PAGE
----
Well sometimes one is preoccupied with higher thoughts and all that stuff… and sometimes it just comes down to ‘who knows a good joiner??’

I have only one visit left to Specials before I have to get stuck into the hard work of sifting though all the material I’ve acquired, and make some sense out of it all.

At this point the many practicals rear their heads, not least of which is that I need a good, reliable, preferably amiable and certainly talented joiner to build my video tower for me.

Now I don’t imagine it’s gonna be difficult for someone with a little experience to put together – just needs to be flat, serene and able to house the four wide-screen monitors we have to put in it. I did have a man lined up – but I get the feeling he got a better offer – as he never returned my call to action.

Perfect example of capitalism in all its’ glory, working at its’ rudest and most aggressively selfish.

Ok sorry – it’s christmas. Don’t over react… time to be a little more forgiving to the errant tradesman. Only dear, errant tradesman you have left me with a little problem.

I did ring the Baltic – thought they might have a list of people who they use – ‘oh yes’ said the lady on the telephone- I’ll get someone to get back to you. Of course they never did (oh sugar… there goes my chance of a one man show in the new year).

Right – back to being mr niceguy.. I really do understand.. I really do understand that there must be far more pressing problems at the Baltic at the moment…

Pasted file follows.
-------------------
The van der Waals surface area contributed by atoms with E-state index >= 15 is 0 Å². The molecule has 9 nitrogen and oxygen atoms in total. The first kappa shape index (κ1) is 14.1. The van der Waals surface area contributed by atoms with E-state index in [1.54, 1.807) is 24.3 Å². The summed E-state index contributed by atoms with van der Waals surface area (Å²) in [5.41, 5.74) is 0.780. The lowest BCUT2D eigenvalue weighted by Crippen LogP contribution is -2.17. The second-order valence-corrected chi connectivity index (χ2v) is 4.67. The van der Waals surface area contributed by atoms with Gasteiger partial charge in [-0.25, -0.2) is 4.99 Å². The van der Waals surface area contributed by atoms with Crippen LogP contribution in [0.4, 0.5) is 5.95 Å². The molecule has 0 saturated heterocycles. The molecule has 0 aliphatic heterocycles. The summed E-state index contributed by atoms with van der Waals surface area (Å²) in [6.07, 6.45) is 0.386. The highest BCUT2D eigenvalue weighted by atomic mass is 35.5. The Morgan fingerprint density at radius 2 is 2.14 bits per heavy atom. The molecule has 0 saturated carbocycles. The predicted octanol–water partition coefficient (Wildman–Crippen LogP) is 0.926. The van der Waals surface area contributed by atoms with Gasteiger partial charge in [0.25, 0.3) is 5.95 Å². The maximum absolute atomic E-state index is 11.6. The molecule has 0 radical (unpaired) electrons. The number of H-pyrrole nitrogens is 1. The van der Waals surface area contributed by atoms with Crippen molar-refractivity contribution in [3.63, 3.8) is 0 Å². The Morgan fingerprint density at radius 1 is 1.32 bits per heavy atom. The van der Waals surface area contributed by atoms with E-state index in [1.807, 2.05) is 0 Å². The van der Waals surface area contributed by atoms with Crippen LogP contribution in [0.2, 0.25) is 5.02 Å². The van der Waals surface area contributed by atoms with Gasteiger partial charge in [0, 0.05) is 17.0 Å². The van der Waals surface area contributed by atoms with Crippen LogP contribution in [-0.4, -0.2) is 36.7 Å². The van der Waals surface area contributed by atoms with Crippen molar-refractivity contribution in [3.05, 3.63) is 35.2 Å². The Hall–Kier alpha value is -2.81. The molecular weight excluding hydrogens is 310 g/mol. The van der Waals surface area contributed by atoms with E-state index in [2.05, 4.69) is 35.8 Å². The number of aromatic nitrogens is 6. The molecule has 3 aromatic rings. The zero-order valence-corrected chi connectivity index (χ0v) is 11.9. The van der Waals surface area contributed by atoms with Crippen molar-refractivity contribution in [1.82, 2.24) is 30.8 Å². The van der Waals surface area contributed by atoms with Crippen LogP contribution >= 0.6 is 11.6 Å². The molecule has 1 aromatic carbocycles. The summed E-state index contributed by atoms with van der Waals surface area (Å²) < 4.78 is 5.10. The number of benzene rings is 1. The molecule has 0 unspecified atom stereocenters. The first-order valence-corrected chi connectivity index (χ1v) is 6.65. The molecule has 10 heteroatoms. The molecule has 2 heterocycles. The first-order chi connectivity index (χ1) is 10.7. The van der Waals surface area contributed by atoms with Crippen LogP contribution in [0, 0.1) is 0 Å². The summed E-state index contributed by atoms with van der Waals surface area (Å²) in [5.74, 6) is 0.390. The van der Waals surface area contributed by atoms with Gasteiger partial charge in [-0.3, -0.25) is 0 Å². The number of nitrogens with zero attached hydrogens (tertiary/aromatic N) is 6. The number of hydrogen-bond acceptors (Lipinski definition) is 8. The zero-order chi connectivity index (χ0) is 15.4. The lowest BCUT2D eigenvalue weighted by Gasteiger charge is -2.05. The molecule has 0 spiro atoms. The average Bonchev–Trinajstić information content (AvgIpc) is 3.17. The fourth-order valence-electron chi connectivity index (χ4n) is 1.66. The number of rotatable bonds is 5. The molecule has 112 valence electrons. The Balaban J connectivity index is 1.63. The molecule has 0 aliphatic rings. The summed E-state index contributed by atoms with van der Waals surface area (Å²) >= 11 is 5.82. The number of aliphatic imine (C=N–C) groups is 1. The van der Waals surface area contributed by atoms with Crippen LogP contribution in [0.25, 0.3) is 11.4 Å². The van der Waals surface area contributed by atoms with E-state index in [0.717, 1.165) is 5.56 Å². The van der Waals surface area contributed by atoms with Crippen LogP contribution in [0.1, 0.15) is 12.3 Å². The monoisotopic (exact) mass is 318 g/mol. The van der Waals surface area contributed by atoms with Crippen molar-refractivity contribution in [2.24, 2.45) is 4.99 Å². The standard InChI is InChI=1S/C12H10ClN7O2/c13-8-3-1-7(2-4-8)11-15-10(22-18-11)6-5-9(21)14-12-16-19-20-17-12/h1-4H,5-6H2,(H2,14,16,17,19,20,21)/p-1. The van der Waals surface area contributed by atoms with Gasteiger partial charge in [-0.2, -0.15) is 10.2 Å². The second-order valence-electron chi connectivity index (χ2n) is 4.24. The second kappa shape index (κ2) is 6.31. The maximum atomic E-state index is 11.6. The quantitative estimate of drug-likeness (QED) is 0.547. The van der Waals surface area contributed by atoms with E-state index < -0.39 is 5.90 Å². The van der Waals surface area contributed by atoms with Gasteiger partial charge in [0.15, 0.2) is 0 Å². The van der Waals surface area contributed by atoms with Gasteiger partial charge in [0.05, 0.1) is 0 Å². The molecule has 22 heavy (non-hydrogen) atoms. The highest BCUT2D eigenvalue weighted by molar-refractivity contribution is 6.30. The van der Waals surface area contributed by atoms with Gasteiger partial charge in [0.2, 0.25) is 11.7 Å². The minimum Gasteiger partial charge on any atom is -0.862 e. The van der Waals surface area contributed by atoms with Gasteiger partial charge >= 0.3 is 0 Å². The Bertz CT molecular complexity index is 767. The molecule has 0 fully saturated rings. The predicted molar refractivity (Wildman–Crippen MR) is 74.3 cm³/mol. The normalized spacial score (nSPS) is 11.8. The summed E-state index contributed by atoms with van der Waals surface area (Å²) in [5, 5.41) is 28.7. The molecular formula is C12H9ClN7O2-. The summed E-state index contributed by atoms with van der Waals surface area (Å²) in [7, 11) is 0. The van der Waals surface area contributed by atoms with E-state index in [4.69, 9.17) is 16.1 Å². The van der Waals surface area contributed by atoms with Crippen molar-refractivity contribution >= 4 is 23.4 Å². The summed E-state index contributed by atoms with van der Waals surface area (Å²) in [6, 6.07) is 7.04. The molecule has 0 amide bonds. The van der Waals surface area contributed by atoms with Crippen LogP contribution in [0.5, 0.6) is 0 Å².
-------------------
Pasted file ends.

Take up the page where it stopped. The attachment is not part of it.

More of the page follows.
** Note to self ** try not to mention names in the new year – progressing in the art world is hard enough without the need to exercise ones’ desert dry wit in some larger direction.

So I digress…


I firmly believe in the power and purpose of art to inform contemporary life. That being said, occasionally in ones darker moments that nagging doubter of purpose pops up and questions whether what one is doing has any value. This need for personal, internal validation, can be particularly pronounced when working with an industry that seems so ‘worthy’… so ‘necessary’… as I am with the Specials lab at the moment.

Had lunch with my daughter the other day (she has just begun uni this year) and we had a bit of a debate about the merits, or otherwise, of the ‘light bulb going on and off in a room’ as art. I had to admit I was in the ‘pro-light bulb’ camp. After all, for my degree show all those years ago I had made a video installation called ‘light sources/ light sauces’. In this piece the light from a monitor playback in a darkened room lit a nearby bottle of sauce. A camera was trained on the sauce bottle and the resultant live video feed made the bottle appear out of the gloom in another room. It was the use of the video monitor as a light source that interested me, not so much the literal image produced. I guess that puts me firmly in the light bulb camp.

I recount this to describe my position.